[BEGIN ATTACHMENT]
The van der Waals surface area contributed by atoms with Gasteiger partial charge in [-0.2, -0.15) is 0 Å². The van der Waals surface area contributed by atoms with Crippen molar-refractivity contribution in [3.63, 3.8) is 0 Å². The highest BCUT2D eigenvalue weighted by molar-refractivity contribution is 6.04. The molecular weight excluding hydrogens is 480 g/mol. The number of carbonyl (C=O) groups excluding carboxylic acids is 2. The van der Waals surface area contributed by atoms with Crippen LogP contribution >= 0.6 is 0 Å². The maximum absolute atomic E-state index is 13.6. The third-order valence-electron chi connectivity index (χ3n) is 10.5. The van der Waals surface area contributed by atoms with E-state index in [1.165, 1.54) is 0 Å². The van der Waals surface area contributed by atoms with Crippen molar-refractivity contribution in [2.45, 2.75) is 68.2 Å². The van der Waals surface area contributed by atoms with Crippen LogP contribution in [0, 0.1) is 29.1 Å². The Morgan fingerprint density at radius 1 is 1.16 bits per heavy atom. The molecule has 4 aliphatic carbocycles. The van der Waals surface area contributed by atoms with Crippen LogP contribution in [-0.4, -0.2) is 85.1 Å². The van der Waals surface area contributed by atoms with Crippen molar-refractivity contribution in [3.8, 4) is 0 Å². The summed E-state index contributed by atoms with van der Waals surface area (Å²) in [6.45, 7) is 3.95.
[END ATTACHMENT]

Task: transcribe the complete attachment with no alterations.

The van der Waals surface area contributed by atoms with Gasteiger partial charge in [-0.2, -0.15) is 0 Å². The van der Waals surface area contributed by atoms with Crippen molar-refractivity contribution in [3.63, 3.8) is 0 Å². The highest BCUT2D eigenvalue weighted by molar-refractivity contribution is 6.04. The molecular weight excluding hydrogens is 480 g/mol. The number of carbonyl (C=O) groups excluding carboxylic acids is 2. The van der Waals surface area contributed by atoms with Crippen LogP contribution >= 0.6 is 0 Å². The maximum absolute atomic E-state index is 13.6. The third-order valence-electron chi connectivity index (χ3n) is 10.5. The van der Waals surface area contributed by atoms with E-state index in [1.165, 1.54) is 0 Å². The van der Waals surface area contributed by atoms with Crippen molar-refractivity contribution in [2.45, 2.75) is 68.2 Å². The van der Waals surface area contributed by atoms with Crippen LogP contribution in [0, 0.1) is 29.1 Å². The Morgan fingerprint density at radius 1 is 1.16 bits per heavy atom. The molecule has 4 aliphatic carbocycles. The van der Waals surface area contributed by atoms with Crippen LogP contribution in [-0.4, -0.2) is 85.1 Å². The van der Waals surface area contributed by atoms with Crippen molar-refractivity contribution in [3.8, 4) is 0 Å². The summed E-state index contributed by atoms with van der Waals surface area (Å²) in [6.45, 7) is 3.95.